Spike Lee Stresses Political Realities of Satirical Film ‘Chi-Raq’
Event with filmmaker sparks intense discussions about race, gender and violence
- Lee addresses criticism of his shot-in-Chicago film “Chi-Raq”
- Filmmaker’s visit generated buzz on campus, started important discussions on timely topics
- Goal of movie was to shine light on violence epidemic in Chicago, Lee says
EVANSTON, Ill. --- Filmmaker Spike Lee engaged in a frank and sometimes heated discussion about his shot-in-Chicago film “Chi-Raq” with Northwestern University community members who filled Cahn Auditorium first for the movie’s screening and then to hear what the leading filmmaker had to say about the volatile subject matter of his film.
Raw realities about gun and gang violence were brought home by two young men, Curtis Toler and Brandon Jackson, who joined him on stage, to share their personal stories about what it’s actually like to live in the area that was the focus of the film and where dying young is a way of life.
Father Michael Pfleger, the activist white priest of Chicago’s mostly African American St. Sabina Parish who has been a fierce advocate for the young men on stage and fellow parishioners as well the model for a character in Lee’s film, was in the audience. He was cited time and again by Lee, Toler and Jackson.
Lee referred to the young men as “two soldiers” in his opening remarks, citing devastating statistics about homicides in Chicago, even as the film was being made, including the murder of Jackson’s brother.
Lee also addressed the criticism he has gotten for using satire to tell a story about the devastation that gun violence has caused poor African American communities.
He acknowledged that criticism plays a necessary role in ascertaining the quality of filmmaking. But he took issue with criticism related to using satire to deal with serious subjects, such as he did with “Chi-Raq.”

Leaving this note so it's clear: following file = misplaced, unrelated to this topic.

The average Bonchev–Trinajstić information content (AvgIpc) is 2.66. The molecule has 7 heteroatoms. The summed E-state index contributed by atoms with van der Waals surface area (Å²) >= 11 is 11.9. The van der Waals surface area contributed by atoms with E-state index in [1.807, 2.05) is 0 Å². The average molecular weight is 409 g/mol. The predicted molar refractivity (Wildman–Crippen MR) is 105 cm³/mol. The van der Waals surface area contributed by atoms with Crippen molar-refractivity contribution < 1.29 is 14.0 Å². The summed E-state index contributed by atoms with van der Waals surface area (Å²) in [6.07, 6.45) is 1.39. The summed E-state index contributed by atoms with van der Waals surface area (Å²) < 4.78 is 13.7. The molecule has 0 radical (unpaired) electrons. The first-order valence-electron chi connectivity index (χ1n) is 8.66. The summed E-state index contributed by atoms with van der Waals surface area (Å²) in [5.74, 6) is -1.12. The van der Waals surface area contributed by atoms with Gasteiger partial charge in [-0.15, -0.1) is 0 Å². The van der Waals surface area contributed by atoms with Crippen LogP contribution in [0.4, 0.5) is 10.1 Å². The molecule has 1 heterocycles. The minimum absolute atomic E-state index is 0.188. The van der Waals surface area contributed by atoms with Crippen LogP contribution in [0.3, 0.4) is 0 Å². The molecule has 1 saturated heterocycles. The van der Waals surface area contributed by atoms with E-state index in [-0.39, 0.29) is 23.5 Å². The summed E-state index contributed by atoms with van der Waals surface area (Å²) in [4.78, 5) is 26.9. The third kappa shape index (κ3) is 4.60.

Chicago-area mothers who lost children to gun violence, including those in the audience, would never have agreed to participate in the film if they thought the movie made a mockery of their loved ones, Lee stressed.
Hosted by the Northwestern’s department of political science, the dean of Weinberg College of Arts and Sciences and the student-run Contemporary Thought Speaker Series (CTSS), the evening’s event sparked intense discussion.
“Spike was able to inspire a really interesting conversation on topics ranging from the use of race in film to community development strategies on the South Side,” said Ben Zimmerman, co-chairman of CTSS. “His own story, as well as the experiences of the local activists who spoke with him, generated a ton of buzz on campus and started important discussions on such timely topics, which is exactly what we hoped to get out of the event.”
Among the wide-ranging questions from the audience, members of the Northwestern community asked Lee about his portrayal of black women in “Chi-Raq” and his reason for making the movie in the first place.
“I wanted to bring light to this epidemic that many people in the world do not know about,” Lee said in response to an audience member who asked about the goal of his film.
“Chi-Raq” comes from a nickname for Chicago that likens conditions in some neighborhoods to war zones in Iraq. The movie is structured as an adaptation of Aristophanes’ “Lysistrata,” a masterpiece of ancient Greek comic drama that has inspired peace activists both in the United States and abroad for years.
“The ancient play was satire in rhythmic speech and song about a sex strike by women to force men to make peace,” said Sara Monoson, chair of the department of political science at Northwestern. “It was full of obscenities, hilarious antics and was also deadly serious about male violence. ‘Chi-Raq’ was both remarkably faithful to the spirit of the original play and fiercely in the moment today, as the intense discussion demonstrated. The way the evening brought antiquity into the 21st century was electrifying.”
Trevia Daniels, a student in Northwestern’s School of Professional Studies, grew up on Chicago’s South and West sides and said she’s very familiar with the issues that plague those communities. She encouraged the Northwestern community to get involved.
“We are living in a perilous time, for not only our city, but for our nation and our world,” Daniels said. “I expect Northwestern Wildcats…or wherever you come from, to be the change that you wish to see in the world.”